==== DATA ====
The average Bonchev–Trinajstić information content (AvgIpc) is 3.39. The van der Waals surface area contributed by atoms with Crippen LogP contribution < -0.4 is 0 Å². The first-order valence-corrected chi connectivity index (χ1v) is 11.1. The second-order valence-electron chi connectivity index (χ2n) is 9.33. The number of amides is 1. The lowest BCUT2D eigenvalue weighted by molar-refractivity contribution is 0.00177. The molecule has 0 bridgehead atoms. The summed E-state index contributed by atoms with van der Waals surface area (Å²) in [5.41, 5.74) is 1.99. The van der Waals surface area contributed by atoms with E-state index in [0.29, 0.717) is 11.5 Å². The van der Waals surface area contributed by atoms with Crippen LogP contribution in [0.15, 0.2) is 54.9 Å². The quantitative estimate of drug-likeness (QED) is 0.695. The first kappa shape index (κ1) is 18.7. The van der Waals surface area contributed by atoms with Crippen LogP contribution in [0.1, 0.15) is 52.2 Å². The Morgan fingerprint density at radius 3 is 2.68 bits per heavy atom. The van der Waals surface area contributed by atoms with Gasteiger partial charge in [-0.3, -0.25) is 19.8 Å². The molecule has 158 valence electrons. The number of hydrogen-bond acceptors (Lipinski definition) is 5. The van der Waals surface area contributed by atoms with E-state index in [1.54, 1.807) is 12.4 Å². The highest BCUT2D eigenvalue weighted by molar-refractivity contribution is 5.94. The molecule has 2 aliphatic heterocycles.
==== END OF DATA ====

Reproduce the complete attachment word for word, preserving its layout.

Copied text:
The average Bonchev–Trinajstić information content (AvgIpc) is 3.39. The van der Waals surface area contributed by atoms with Crippen LogP contribution < -0.4 is 0 Å². The first-order valence-corrected chi connectivity index (χ1v) is 11.1. The second-order valence-electron chi connectivity index (χ2n) is 9.33. The number of amides is 1. The lowest BCUT2D eigenvalue weighted by molar-refractivity contribution is 0.00177. The molecule has 0 bridgehead atoms. The summed E-state index contributed by atoms with van der Waals surface area (Å²) in [5.41, 5.74) is 1.99. The van der Waals surface area contributed by atoms with E-state index in [0.29, 0.717) is 11.5 Å². The van der Waals surface area contributed by atoms with Crippen LogP contribution in [0.15, 0.2) is 54.9 Å². The quantitative estimate of drug-likeness (QED) is 0.695. The first kappa shape index (κ1) is 18.7. The van der Waals surface area contributed by atoms with Crippen LogP contribution in [0.1, 0.15) is 52.2 Å². The Morgan fingerprint density at radius 3 is 2.68 bits per heavy atom. The van der Waals surface area contributed by atoms with Gasteiger partial charge in [-0.3, -0.25) is 19.8 Å². The molecule has 158 valence electrons. The number of hydrogen-bond acceptors (Lipinski definition) is 5. The van der Waals surface area contributed by atoms with E-state index in [1.54, 1.807) is 12.4 Å². The highest BCUT2D eigenvalue weighted by molar-refractivity contribution is 5.94. The molecule has 2 aliphatic heterocycles.